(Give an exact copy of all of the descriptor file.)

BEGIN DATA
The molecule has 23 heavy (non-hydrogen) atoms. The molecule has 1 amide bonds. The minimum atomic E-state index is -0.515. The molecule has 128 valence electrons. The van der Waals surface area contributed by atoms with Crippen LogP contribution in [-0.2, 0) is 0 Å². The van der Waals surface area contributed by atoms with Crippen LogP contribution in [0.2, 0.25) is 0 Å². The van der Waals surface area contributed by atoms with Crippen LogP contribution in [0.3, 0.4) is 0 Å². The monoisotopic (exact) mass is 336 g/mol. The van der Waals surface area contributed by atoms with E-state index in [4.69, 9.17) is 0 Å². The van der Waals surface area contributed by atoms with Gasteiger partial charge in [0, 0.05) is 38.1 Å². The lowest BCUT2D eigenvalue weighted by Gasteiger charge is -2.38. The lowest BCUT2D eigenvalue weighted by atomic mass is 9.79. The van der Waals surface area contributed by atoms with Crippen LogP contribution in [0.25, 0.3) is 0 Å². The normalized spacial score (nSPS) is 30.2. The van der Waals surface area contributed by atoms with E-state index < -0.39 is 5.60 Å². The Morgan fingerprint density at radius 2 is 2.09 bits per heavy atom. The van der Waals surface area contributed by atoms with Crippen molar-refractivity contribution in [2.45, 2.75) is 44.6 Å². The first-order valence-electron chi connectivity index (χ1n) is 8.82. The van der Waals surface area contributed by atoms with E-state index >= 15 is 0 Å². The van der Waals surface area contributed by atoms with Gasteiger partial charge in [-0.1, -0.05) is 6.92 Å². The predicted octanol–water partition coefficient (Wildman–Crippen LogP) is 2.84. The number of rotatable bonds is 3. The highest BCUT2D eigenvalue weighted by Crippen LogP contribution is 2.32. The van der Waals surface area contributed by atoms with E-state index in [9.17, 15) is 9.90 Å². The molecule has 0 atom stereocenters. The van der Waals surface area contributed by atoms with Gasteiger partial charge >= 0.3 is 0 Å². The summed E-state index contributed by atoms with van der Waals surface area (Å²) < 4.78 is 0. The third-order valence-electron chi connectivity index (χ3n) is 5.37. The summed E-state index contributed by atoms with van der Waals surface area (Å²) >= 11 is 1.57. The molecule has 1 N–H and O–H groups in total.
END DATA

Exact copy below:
The molecule has 23 heavy (non-hydrogen) atoms. The molecule has 1 amide bonds. The minimum atomic E-state index is -0.515. The molecule has 128 valence electrons. The van der Waals surface area contributed by atoms with Crippen LogP contribution in [-0.2, 0) is 0 Å². The van der Waals surface area contributed by atoms with Crippen LogP contribution in [0.2, 0.25) is 0 Å². The van der Waals surface area contributed by atoms with Crippen LogP contribution in [0.3, 0.4) is 0 Å². The monoisotopic (exact) mass is 336 g/mol. The van der Waals surface area contributed by atoms with E-state index in [4.69, 9.17) is 0 Å². The van der Waals surface area contributed by atoms with Gasteiger partial charge in [0, 0.05) is 38.1 Å². The lowest BCUT2D eigenvalue weighted by Gasteiger charge is -2.38. The lowest BCUT2D eigenvalue weighted by atomic mass is 9.79. The van der Waals surface area contributed by atoms with Crippen LogP contribution in [0.25, 0.3) is 0 Å². The normalized spacial score (nSPS) is 30.2. The van der Waals surface area contributed by atoms with E-state index < -0.39 is 5.60 Å². The Morgan fingerprint density at radius 2 is 2.09 bits per heavy atom. The van der Waals surface area contributed by atoms with Crippen molar-refractivity contribution in [2.45, 2.75) is 44.6 Å². The first-order valence-electron chi connectivity index (χ1n) is 8.82. The van der Waals surface area contributed by atoms with E-state index >= 15 is 0 Å². The van der Waals surface area contributed by atoms with Gasteiger partial charge in [-0.1, -0.05) is 6.92 Å². The predicted octanol–water partition coefficient (Wildman–Crippen LogP) is 2.84. The number of rotatable bonds is 3. The highest BCUT2D eigenvalue weighted by Crippen LogP contribution is 2.32. The van der Waals surface area contributed by atoms with E-state index in [9.17, 15) is 9.90 Å². The molecule has 0 atom stereocenters. The van der Waals surface area contributed by atoms with Gasteiger partial charge >= 0.3 is 0 Å². The summed E-state index contributed by atoms with van der Waals surface area (Å²) < 4.78 is 0. The third-order valence-electron chi connectivity index (χ3n) is 5.37. The summed E-state index contributed by atoms with van der Waals surface area (Å²) >= 11 is 1.57. The molecule has 1 N–H and O–H groups in total.